You‘re a tiny bit damaged every time you unravel another murder case. Unfortunately as a rule there are more human wrecks and sadder stories, and fewer ingenious motives, than you would imagine from reading Agatha Christie.’ 
Jo Nesbo’s technique of making you think the story is over when you can see a few hundred pages still to go, his plot twists, and surprises are there although not as polished as in the later books. The story is told entirely from Harry’s perspective which is a nice change from books that switch around with mind blowing speed. 
Even though this novel is 15 years old it is still a very good example of Jo Nesbo’s talented writing, and well worth reading for the information it relates about Australian society and little glimpses of Nesbo’s humour that will lighten the violence in the later books.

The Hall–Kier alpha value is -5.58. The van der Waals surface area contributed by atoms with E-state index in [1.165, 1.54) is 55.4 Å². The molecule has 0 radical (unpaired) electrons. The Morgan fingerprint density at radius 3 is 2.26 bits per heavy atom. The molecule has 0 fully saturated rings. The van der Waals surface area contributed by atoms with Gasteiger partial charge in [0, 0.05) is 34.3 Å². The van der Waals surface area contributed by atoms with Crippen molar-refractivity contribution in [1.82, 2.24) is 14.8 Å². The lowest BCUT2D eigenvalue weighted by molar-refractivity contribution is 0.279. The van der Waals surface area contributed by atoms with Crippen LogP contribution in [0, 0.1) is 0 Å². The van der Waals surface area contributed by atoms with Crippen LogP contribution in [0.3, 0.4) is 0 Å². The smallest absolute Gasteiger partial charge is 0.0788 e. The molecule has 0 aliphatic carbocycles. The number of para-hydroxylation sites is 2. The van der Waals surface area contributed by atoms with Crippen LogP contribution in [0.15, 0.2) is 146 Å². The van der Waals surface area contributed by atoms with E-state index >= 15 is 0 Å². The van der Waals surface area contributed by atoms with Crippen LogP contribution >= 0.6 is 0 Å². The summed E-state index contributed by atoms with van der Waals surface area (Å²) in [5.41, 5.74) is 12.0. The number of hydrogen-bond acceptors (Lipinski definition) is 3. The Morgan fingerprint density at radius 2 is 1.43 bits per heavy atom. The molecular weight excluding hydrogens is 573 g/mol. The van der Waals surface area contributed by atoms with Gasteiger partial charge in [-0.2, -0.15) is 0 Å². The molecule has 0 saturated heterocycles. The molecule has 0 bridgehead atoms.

‘There was always a variety of nationalities-Chinese, Italians, Greeks. And Aboriginals. In those days volunteers could choose who they wanted to box. So, for example, if you were an anti-Semite, you could pick a Jew. Even though the chances of being beaten up by a Jew were pretty high.’ Harry chuckled.        

Empathy with Harry Hole

Posted: October 29, 2012 in Australia, Harry Hole, Norway

I am about half way through Jo Nesbo’s first Harry Hole thriller The Bat [ translated brilliantly as usual by Don Bartlett] and can clearly see the signs of the future clever twists and turns that feature in his later brilliant Oslo Trilogy [The Redbreast, Nemesis, The Devil’s Star]. 

The Bat [Flaggermusmannen] is set in Australia winning the Nordic Glass Key back in 1998, and harks back to that distant time when there was an Australian cricket team.

The owner of the Cricket was also the proud owner of the shirt Allan Border wore when Australia beat England four times during the 1989 Ashes series.

But it was not the ancient cricket references that grabbed my interest, but Harry’s sensible analysis of cinema history.